Every room in the house requires its own particular type of lighting. For instance, the kitchen does well with pot lights, pendant lamps, and under-cabinet lighting, while the living room should ideally have recessed lights on dimmer switches, table lamps, and floor lamps. Proper lighting can make a huge difference in your home’s atmosphere, which your guests will certainly notice.

Bathroom Amenities

Anyone who uses your bathroom will definitely notice if you’re missing any necessities. Toilet paper, tissues, and clean towels, for instance, should always be well-stocked in any bathroom that is used on a regular basis. And if you’re hosting any overnighters, the list of amenities will grow to include things such as bath towels, shampoo and conditioner, bath soap, and maybe even a robe or hair dryer.

Before you have guests over, make sure your bathroom is equipped with everything they’ll need to enjoy a comfortable stay.

Dirty Bathroom

While we’re on the subject of bathrooms, the level of cleanliness should be mentioned. There’s nothing more disgusting than a filthy bathroom. All surfaces – including the sink, toilet, bathtub, and floors – should be wiped down before your first guest arrives.

It goes without saying that your bathroom should be kept clean at all times, whether or not you’ve got visitors. But if not for yourself, clean for your guests, because they will likely form an opinion about your level of sanitation if you don’t.

Wall Art

Whatever is hanging on your walls will grab your guests’ attention. You might not necessarily care too much about what people think about your taste in wall art, but you should know that people will definitely notice it and develop an opinion of it. It’s common for people to judge homeowners based on their choice in artwork, so if you want to make a good impression, then you may want to take a closer look at what’s hanging on your walls.

Plants and Fresh Flowers

Speaking of greenery, people have a tendency of noticing the presence – or lack thereof – of plants and flowers in a home. Generally speaking, fresh greenery evokes a positive vibe thanks to the colors and scents that it gives off. Plants and flowers have a knack for livening up indoor spaces, especially those that are lacking in decor. Just be sure to keep your greens well-watered so they’re not wilted.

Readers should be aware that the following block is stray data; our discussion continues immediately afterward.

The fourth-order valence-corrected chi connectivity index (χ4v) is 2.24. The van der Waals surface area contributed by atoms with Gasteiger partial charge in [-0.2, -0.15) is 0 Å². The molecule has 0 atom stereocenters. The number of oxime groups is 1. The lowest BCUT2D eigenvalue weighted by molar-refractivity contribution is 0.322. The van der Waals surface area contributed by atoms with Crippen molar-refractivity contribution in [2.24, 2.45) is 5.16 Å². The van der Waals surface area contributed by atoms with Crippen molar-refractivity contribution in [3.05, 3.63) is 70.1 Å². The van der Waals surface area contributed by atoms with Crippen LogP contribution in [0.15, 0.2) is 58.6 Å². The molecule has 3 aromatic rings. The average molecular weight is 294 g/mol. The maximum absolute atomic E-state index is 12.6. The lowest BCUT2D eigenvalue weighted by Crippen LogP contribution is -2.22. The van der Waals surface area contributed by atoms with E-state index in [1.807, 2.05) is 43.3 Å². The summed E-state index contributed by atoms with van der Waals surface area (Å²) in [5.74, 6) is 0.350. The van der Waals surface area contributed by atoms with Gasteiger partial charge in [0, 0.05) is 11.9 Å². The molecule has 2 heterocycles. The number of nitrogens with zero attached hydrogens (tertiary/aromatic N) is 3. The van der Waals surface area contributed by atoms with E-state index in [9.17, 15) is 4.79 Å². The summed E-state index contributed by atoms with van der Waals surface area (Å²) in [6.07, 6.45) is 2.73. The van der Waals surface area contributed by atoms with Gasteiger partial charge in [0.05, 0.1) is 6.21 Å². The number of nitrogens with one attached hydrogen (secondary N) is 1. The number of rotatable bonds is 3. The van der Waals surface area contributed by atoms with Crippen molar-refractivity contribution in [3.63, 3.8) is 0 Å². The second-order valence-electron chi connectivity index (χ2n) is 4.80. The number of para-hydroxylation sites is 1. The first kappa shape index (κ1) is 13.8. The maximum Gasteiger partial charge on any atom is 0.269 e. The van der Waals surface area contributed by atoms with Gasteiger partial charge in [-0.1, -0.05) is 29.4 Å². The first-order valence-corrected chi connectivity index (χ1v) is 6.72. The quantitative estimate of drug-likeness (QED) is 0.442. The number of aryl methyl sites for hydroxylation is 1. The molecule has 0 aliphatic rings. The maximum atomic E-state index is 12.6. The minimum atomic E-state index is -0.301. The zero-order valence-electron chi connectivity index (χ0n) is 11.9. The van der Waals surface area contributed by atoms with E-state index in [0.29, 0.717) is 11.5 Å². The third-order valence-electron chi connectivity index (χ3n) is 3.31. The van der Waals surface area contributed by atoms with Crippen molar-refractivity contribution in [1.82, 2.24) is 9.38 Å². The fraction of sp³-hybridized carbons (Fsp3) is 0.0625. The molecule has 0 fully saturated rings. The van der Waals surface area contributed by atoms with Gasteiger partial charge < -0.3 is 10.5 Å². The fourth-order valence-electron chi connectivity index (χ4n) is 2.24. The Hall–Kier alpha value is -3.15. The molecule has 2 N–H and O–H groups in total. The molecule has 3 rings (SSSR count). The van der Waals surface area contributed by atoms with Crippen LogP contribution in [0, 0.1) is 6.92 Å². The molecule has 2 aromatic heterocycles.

Messy Fridge

If you’ve got good friends coming over who are accustomed to fetching their own drinks or snacks, then you’ll want to make sure your fridge is clean. Any caked-on spills on the shelves or rotting food products that are giving off a nasty odor should be eliminated right away. All it takes is a few minutes to go through the items in the fridge, remove whatever has stayed past its shelf life, and give the shelves a good wipe.

While you’re at it, make sure your fridge – as well as your pantry and/or bar – is stocked with everything you think your guests will need to fill their bellies and quench their thirst. One of the first things hosts usually do is offer a drink or refreshment, so be sure to have what you need to please your guests.

The Bottom Line

If making a good impression on your guests matters to you, then perhaps you might want to take a closer look at what they really notice and make any necessary changes.  Don’t bother with time-consuming tasks that guests likely won’t even notice, like vacuuming under the sofa or reorganizing your linen closet. Instead, knowing what visitors are really paying attention to can help you focus on elements of your home that really matter when it comes to impressing your guests.

6 Signs of a Seller’s Markets

Whether you’re a buyer or seller, knowing what type of market you’re currently in will make a big difference in your approach. Obviously, a seller’s market is a good thing for homeowners who are thinking of listing their homes for sale. Buyers, on the other hand, need to go into their homebuying strategy with a little more caution and ensure they’re adequately supported by an experienced real estate team.

Regardless of what side of the real estate coin you happen to be on, here are some tell-tale signs that you’re smack dab in the middle of a seller’s market.

1. Inventory is Tight

Supply and demand play a key role in determining whether or not the market favors buyers or sellers. If supply is short relative to the demand, that’s typically a sign of a seller’s market. The fewer homes on the market, the more competitive it will be for buyers, which means sellers are typically in the driver’s seat.

2. Multiple Offers Are Common

A sure sign of a seller’s market is the frequency of bidding wars, whereby several buyers submit their offers on the same property at the same time. In a multiple offer situation, sellers are often able to get well over the asking price as buyers compete against each other to come out the winning bidder. It’s not uncommon for buyers to find themselves in several bidding wars before finally realizing a successful deal.

If multiple offer scenarios happen more frequently, you can safely assume that the market is in favor of sellers. And as the frequency of bidding wars increases, so do the sale prices. As such, you can expect to pay more for homes in a seller’s market, which brings us to our next point.

3. Prices Are on the Rise